Chuck Albright, who lives in Astoria but teaches “about 20 steps down the hall” in Gearhart Elementary, applauded Merkley for his work on reforming the filibuster for nominations, but wondered what other steps could be taken.
“What else do you see happening in the future to actually get more done in our Congress?” Albright asked.
“It really is a completely different Congress than what I saw when I was a 19-year-old intern for Sen. (Mark) Hatfield,” Merkley said, referring to the “problem-solving mode” that emerged in those years after the post-election dust had settled.
“We’ve lost those features with a permanent, partisan campaign,” he said.
Merkley proposed removing the filibuster on conference committees, and highlighted the absurdity of the current system.
“It’s crazy that you have a filibuster on the debate whether to debate,” he said, especially if, as in the modern version, a politician need not physically filibuster.
“One of them should have to be on the floor debating it,” Merkley said, “so there’s time and energy, and they’re actually fulfilling that vision of the courtesy of hearing people out.”
Merkley admitted that these suggestions may not go far enough, but would “get rid of the silent paralysis we have right now,” he said. “Some say that the Senate is supposed to be a ‘cooling saucer’ … but no one, in designing the Constitution, wanted the Senate or the House to be a deep freeze.”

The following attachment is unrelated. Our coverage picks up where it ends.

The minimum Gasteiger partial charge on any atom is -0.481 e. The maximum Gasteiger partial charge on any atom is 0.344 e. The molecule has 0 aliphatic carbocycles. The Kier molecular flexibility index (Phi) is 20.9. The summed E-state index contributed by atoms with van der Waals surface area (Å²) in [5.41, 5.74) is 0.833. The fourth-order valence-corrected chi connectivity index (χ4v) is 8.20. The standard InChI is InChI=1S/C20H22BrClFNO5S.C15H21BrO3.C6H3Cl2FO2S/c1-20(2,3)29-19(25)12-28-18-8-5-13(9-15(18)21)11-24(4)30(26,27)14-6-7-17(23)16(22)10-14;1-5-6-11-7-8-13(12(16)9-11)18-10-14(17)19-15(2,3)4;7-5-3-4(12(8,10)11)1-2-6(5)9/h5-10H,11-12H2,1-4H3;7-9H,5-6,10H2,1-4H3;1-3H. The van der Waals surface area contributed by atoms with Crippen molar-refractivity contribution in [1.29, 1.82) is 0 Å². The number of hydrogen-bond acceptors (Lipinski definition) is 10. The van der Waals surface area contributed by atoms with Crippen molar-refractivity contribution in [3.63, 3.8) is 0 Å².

Several attendees of the town hall chalked the paralysis of the current Congress up to the influx of unaccounted for money in the aftermath of Citizens United vs. Federal Election Commission, in which the Supreme Court found that political donations from corporations, associations or labor unions were “political speech” protected by the First Amendment.
Joseph Stevenson, of Astoria, said that the vast sums of special-interest money in the current election model have created “a campaign that never stops” that has “led to a corruption of the entire system.”
Stevenson, who favored a two-month-long, publicly funded election, wondered what Merkley thought could be done to quell the tide of corporate money and restore the power of one person, one vote.
“In the context of Citizens United … we are in deep trouble,” Merkley said.
Merkley suggested closing the 501 (c)(4) loophole, which allows political nonprofits on both ends of the political spectrum to spend money on political advertising without disclosing their donors, and having the Securities Exchange Commission reform the election process – both of which could be done without trying to pass legislation through an increasingly fissured Congress.
“Past that, I just completely disagree with the finding of the Supreme Court,” Merkley said. “The Supreme Court found that large, unidentified, vast sums of money in our system are not corrosive and corruptive. And I think that it’s so obvious that they are that you have to wonder, for the five individuals who had that finding, well, what bubble they’re living in.”
Gearhart Mayor Diane Widdop emceed the event, which began with Merkley presenting Clatsop Community College President Larry Galizio with an American flag and a certificate that recognized the college with a “Military-Friendly School” distinction for its work with active-duty military and veterans.
Merkley lamented not being able to see the elk during his visit to Gearhart, but was appreciative of the attentive, informed audience and the issues they raised.
“When I hear about these issues from your leaders or from citizens directly, it enables me to go fight for those things,” he said. “Thank you for this very direct participation in our representative democracy and it’s an honor to serve you.”
The Daily Astorian, 1.23.14. Link: http://goo.gl/HlOyQI